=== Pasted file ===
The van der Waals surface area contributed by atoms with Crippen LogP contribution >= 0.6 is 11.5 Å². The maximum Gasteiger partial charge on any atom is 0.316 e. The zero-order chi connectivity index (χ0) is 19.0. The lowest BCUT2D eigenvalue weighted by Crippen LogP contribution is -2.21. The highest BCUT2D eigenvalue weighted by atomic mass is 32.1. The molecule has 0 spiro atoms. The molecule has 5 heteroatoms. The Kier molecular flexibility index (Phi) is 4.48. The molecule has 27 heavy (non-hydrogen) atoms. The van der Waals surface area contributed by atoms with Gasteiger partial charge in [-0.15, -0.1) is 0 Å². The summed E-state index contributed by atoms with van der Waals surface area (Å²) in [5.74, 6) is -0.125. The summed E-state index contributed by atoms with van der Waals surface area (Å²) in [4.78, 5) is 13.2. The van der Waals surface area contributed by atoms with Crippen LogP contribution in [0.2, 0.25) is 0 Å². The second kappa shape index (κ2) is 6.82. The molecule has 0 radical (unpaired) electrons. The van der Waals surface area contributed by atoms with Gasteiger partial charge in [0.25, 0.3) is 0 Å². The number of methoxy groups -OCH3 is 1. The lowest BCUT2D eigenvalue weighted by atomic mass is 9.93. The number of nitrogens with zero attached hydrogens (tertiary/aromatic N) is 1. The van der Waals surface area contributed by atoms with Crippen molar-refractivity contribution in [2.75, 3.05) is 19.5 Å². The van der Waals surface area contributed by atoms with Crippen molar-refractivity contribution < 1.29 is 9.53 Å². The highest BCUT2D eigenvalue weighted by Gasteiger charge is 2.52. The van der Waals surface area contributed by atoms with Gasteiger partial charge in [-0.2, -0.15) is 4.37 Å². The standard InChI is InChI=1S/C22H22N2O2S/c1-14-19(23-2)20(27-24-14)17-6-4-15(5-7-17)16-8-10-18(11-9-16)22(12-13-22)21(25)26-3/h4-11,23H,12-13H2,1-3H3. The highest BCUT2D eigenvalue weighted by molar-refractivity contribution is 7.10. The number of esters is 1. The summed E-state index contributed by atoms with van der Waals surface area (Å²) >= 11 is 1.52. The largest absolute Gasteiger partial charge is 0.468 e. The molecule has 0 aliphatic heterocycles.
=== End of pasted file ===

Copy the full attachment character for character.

The van der Waals surface area contributed by atoms with Crippen LogP contribution >= 0.6 is 11.5 Å². The maximum Gasteiger partial charge on any atom is 0.316 e. The zero-order chi connectivity index (χ0) is 19.0. The lowest BCUT2D eigenvalue weighted by Crippen LogP contribution is -2.21. The highest BCUT2D eigenvalue weighted by atomic mass is 32.1. The molecule has 0 spiro atoms. The molecule has 5 heteroatoms. The Kier molecular flexibility index (Phi) is 4.48. The molecule has 27 heavy (non-hydrogen) atoms. The van der Waals surface area contributed by atoms with Gasteiger partial charge in [-0.15, -0.1) is 0 Å². The summed E-state index contributed by atoms with van der Waals surface area (Å²) in [5.74, 6) is -0.125. The summed E-state index contributed by atoms with van der Waals surface area (Å²) in [4.78, 5) is 13.2. The van der Waals surface area contributed by atoms with Crippen LogP contribution in [0.2, 0.25) is 0 Å². The second kappa shape index (κ2) is 6.82. The molecule has 0 radical (unpaired) electrons. The van der Waals surface area contributed by atoms with Gasteiger partial charge in [0.25, 0.3) is 0 Å². The number of methoxy groups -OCH3 is 1. The lowest BCUT2D eigenvalue weighted by atomic mass is 9.93. The number of nitrogens with zero attached hydrogens (tertiary/aromatic N) is 1. The van der Waals surface area contributed by atoms with Crippen molar-refractivity contribution in [2.75, 3.05) is 19.5 Å². The van der Waals surface area contributed by atoms with Crippen molar-refractivity contribution < 1.29 is 9.53 Å². The highest BCUT2D eigenvalue weighted by Gasteiger charge is 2.52. The van der Waals surface area contributed by atoms with Gasteiger partial charge in [-0.2, -0.15) is 4.37 Å². The standard InChI is InChI=1S/C22H22N2O2S/c1-14-19(23-2)20(27-24-14)17-6-4-15(5-7-17)16-8-10-18(11-9-16)22(12-13-22)21(25)26-3/h4-11,23H,12-13H2,1-3H3. The highest BCUT2D eigenvalue weighted by molar-refractivity contribution is 7.10. The number of esters is 1. The summed E-state index contributed by atoms with van der Waals surface area (Å²) >= 11 is 1.52. The largest absolute Gasteiger partial charge is 0.468 e. The molecule has 0 aliphatic heterocycles.